Depression sucks. So does anxiety. Boo hoo hoo.
Last week I was caught in this double whammy, sandwich from hell.
It was after a week full of major deadlines and important presentations. I completed a 25-page business case and sounded like I knew what I was taking about. I made a jittery pitch to a room full of strangers, whose virtue of their presence was to judge and evaluate me. I spoke to an aloof professor about business in an empty seminar room.
I survived all that and thought I was good. Turned out, I had merely duct taped the cracks in my psyche to weather the storms.
The week that just passed bore the brunt of all the stress bursting through the seams, overflowing as anxiety. The tightness in my chest, the difficulties in breathing, the gasping for air, the inability to concentrate, the racing of thoughts, the shut down of any normal functions. It was pure agony.
On Friday, my machine broke down entirely.
I lay in bed, awake yet unable to move my limbs, tears streaming incessantly down my face. Everything was a shade of dark grey. The anxiety had subsided. That’s good news. It had subsided because depression had faithfully taken over. That’s bad news.
Every time I experience such episodes, I am, beyond my mortal control, rid of any normal functioning capacity as a human. Things like getting up, making my bed, brushing my teeth felt like they required colossal efforts from my severely depleted battery. Attempts to seek a meaning to get out of bed proved futile.
Like Nemo who had forgotten how to fish, I had forgotten how to human.
However, this time, I made progress. I reached out to Rena. With much cajoling and enthusiasm on her part, she managed to knock some sense into me and proceeded to create an obligation for me to get out of bed.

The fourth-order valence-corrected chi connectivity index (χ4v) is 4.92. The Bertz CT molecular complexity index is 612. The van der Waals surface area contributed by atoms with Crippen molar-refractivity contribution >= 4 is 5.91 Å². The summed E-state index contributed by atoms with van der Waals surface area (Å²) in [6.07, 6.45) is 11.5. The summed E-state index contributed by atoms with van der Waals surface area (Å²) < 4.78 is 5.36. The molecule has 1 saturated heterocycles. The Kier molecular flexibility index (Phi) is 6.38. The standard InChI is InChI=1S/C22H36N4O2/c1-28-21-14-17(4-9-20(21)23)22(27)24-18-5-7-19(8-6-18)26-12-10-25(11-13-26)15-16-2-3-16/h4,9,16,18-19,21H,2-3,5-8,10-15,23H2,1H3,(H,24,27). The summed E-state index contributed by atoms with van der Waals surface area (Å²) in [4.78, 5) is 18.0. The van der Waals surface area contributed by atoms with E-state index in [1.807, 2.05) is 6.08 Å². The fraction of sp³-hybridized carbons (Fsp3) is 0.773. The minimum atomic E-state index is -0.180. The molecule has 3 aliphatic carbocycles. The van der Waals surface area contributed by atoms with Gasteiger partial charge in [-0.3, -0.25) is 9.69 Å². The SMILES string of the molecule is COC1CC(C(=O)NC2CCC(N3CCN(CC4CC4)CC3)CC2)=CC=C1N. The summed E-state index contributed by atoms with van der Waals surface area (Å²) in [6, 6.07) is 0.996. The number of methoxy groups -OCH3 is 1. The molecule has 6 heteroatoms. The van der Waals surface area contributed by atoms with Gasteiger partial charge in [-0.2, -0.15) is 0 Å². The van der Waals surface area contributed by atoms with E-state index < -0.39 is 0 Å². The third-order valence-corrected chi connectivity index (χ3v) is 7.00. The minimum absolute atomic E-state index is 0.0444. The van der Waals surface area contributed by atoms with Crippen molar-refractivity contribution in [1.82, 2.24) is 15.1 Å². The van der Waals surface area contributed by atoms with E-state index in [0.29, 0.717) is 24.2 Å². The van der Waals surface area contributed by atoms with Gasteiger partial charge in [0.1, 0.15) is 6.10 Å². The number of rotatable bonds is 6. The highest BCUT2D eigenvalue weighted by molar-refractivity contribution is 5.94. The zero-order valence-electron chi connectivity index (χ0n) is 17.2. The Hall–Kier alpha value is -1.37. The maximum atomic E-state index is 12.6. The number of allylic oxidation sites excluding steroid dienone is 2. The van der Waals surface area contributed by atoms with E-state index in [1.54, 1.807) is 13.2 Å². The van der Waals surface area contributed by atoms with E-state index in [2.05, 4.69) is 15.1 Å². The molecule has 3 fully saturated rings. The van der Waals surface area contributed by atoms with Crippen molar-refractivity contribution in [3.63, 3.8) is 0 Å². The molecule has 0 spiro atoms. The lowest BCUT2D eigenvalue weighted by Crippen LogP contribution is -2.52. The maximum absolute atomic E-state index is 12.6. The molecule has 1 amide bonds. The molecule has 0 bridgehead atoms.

It was a Friday and we had plans to celebrate the weekends. My depressive state had convinced me not to go out because what was the fucking point? Rena made herself the fucking point and it worked like a charm.
I took an hour-long nap after I got off the phone with her at lunch time. Before the alarm went off, I work up naturally and was surprised that I could muster some strength to get on with my daily necessities like showering and banging on my laptop, typing my report. It was a miracle I made it to the gym and was rewarded by the sweet rush of endorphin in my brain.
However counter intuitive it may seem, exercise begets more energy for the body and the mind. The hardest part of it was not the mass of the free weights you have to lift or the intense palpitations of the heart to keep you going. Instead, setting the intention to exercise is almost 50% of the game. Once you get your head in that, you’re basically on your way to attain victory over your inner demons.
I proceed to JCube to meet Rena (the obligation) and to carry out our TGIF plans as decided. Food, karaoke and beating the scores on the street basketball arcade machine. That all helped to bring me back out from the throes of darkness within myself.
Thank you Rena. This is an important stepping stone, a mini success David has pitted against Goliath. I’m looking forward to more of this in the future.
The ending is happy with this one.